For the week of May 5, 1999  thru May 11, 1999  

Push for passage of open space bond begins

Express Staff Writer

Gannett resident Dick Springs wants to convince local voters to go to the polls and approve a $6.5-million bond issue to buy open space.

Representing the Save Our Open Spaces Committee, which is spearheading the drive for the bond, Springs spoke to the Blaine County Planning and Zoning Commission on Thursday. It was the first of several planned promotional appearances before local government officials.

Springs called the preservation of open space in Blaine County a "wonderful legacy to leave for the future."

If voters approve the bond, Blaine County would buy open-space easements from landowners. In exchange, the landowner would permanently give up development rights.

The easements could protect agricultural resources, wildlife habitat, recreational and public access and areas of scenic value.

According to the Blaine County Assessor’s Office, the 10-year bond would increase property taxes by approximately $12 per $100,000 of assessed value.

The $6.5 million could be doubled when matched with funds available through federal and state conservation programs, Springs said.

A steering committee is developing selection criteria to identify critical parcels throughout the county.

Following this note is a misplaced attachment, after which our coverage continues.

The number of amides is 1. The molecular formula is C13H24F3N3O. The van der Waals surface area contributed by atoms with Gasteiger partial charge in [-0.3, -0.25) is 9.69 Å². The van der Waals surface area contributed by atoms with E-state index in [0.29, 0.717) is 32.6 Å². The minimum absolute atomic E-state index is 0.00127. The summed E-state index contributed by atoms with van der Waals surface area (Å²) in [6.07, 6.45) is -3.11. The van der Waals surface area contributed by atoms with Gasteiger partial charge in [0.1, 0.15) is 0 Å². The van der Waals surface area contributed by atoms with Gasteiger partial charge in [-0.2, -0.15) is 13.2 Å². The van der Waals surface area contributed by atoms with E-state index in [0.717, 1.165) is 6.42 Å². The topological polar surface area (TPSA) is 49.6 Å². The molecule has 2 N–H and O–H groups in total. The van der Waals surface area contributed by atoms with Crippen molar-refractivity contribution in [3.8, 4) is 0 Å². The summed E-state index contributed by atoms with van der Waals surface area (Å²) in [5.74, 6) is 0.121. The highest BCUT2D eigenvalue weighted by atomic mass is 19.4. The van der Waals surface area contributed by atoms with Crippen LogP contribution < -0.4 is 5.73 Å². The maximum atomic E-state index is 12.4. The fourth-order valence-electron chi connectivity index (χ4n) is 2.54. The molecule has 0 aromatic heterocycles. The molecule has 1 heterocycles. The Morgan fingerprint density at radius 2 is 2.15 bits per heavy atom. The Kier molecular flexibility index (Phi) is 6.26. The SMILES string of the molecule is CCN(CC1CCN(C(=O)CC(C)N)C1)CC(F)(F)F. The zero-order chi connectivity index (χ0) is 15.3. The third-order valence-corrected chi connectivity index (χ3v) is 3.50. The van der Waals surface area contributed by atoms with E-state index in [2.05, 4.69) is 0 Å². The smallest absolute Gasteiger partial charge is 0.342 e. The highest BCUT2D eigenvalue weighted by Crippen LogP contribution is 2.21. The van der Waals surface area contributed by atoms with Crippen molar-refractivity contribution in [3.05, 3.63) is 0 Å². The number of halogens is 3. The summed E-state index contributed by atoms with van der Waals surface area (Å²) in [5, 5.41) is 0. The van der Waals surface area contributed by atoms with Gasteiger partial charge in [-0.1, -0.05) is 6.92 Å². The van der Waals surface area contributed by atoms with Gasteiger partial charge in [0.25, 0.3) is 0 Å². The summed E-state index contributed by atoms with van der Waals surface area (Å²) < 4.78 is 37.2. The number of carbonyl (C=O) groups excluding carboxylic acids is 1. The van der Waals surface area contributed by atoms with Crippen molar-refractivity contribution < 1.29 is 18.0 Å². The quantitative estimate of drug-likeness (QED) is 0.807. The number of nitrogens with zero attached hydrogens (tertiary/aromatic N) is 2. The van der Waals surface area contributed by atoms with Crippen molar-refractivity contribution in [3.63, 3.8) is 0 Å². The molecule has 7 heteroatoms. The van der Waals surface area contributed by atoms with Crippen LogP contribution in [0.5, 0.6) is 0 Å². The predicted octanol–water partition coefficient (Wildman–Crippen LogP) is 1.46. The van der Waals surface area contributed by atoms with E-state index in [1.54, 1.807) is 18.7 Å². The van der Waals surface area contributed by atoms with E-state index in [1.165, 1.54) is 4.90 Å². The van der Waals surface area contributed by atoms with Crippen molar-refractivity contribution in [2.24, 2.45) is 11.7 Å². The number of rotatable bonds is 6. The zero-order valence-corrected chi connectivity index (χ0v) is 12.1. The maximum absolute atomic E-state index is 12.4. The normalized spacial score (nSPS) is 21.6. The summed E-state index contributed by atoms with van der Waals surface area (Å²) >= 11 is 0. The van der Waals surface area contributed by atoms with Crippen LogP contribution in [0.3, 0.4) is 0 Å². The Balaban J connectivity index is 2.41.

The committee represents three districts and consists of 12 members appointed by the Blaine County Commissioners.

The members are:

  • South County: farmer Jerry Alred, SNRA biologist Robin Garwood, rancher Dick Springs, rancher Rob Struthers;

  • Mid-county: Hailey City Council Member Scott Basolo, Sawtooth Institute director Chris Gertshen, attorney Debra Kronenberg, rancher Kent McAtee;

  • North County: Realtor Brad Dufur, Ketchum Planning and Zoning Commission Member Peter Ripsom, former Ketchum Council member Pam Ritzau, and businessman John Scherer.

The selection criteria, which have not been finished, are based on the results of a voter survey that asked what types of resources residents consider important.

Springs said the criteria will be used to determine which properties are critical for preservation and which represent the greatest potential for matching funds.

As outlined, the program is voluntary. Easements will be purchased only from land owners willing to sell them.

"It’s not our position to go out and twist arms and have owners bring properties to us," Springs said.

With the bond election less than three weeks away, Springs acknowledged that many people are uninformed about the initiative.

"If we could educate the people of the benefits of the program and how little it would cost, then I think people will be in favor of it," Springs said. "What’s not to like? It benefits everybody, the landowner and the public.

"Laws and policies change. Politicians come and go. But conservation easements will last forever."


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